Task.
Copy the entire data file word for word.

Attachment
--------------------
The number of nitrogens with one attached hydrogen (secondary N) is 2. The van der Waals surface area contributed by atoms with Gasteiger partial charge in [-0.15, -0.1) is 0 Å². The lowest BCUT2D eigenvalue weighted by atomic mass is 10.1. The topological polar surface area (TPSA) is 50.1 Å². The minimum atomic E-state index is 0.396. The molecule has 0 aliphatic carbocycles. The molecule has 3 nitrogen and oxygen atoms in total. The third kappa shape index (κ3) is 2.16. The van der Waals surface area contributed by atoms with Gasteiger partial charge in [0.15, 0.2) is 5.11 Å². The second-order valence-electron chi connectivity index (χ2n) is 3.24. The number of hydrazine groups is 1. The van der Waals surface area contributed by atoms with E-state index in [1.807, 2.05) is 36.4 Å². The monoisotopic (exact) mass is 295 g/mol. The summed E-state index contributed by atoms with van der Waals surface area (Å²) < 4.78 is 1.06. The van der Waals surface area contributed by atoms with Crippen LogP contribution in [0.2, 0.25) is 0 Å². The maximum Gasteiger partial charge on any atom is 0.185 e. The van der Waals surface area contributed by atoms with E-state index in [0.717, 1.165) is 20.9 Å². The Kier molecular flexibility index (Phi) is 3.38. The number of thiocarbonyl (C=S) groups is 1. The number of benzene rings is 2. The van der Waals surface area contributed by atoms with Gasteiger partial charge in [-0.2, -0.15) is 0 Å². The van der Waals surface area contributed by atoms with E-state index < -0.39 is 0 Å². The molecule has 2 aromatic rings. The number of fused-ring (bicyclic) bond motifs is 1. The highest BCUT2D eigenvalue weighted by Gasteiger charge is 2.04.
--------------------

The number of nitrogens with one attached hydrogen (secondary N) is 2. The van der Waals surface area contributed by atoms with Gasteiger partial charge in [-0.15, -0.1) is 0 Å². The lowest BCUT2D eigenvalue weighted by atomic mass is 10.1. The topological polar surface area (TPSA) is 50.1 Å². The minimum atomic E-state index is 0.396. The molecule has 0 aliphatic carbocycles. The molecule has 3 nitrogen and oxygen atoms in total. The third kappa shape index (κ3) is 2.16. The van der Waals surface area contributed by atoms with Gasteiger partial charge in [0.15, 0.2) is 5.11 Å². The second-order valence-electron chi connectivity index (χ2n) is 3.24. The number of hydrazine groups is 1. The van der Waals surface area contributed by atoms with E-state index in [1.807, 2.05) is 36.4 Å². The monoisotopic (exact) mass is 295 g/mol. The summed E-state index contributed by atoms with van der Waals surface area (Å²) < 4.78 is 1.06. The van der Waals surface area contributed by atoms with Crippen LogP contribution in [0.2, 0.25) is 0 Å². The maximum Gasteiger partial charge on any atom is 0.185 e. The van der Waals surface area contributed by atoms with E-state index in [0.717, 1.165) is 20.9 Å². The Kier molecular flexibility index (Phi) is 3.38. The number of thiocarbonyl (C=S) groups is 1. The number of benzene rings is 2. The van der Waals surface area contributed by atoms with Gasteiger partial charge in [-0.2, -0.15) is 0 Å². The van der Waals surface area contributed by atoms with E-state index < -0.39 is 0 Å². The molecule has 2 aromatic rings. The number of fused-ring (bicyclic) bond motifs is 1. The highest BCUT2D eigenvalue weighted by Gasteiger charge is 2.04.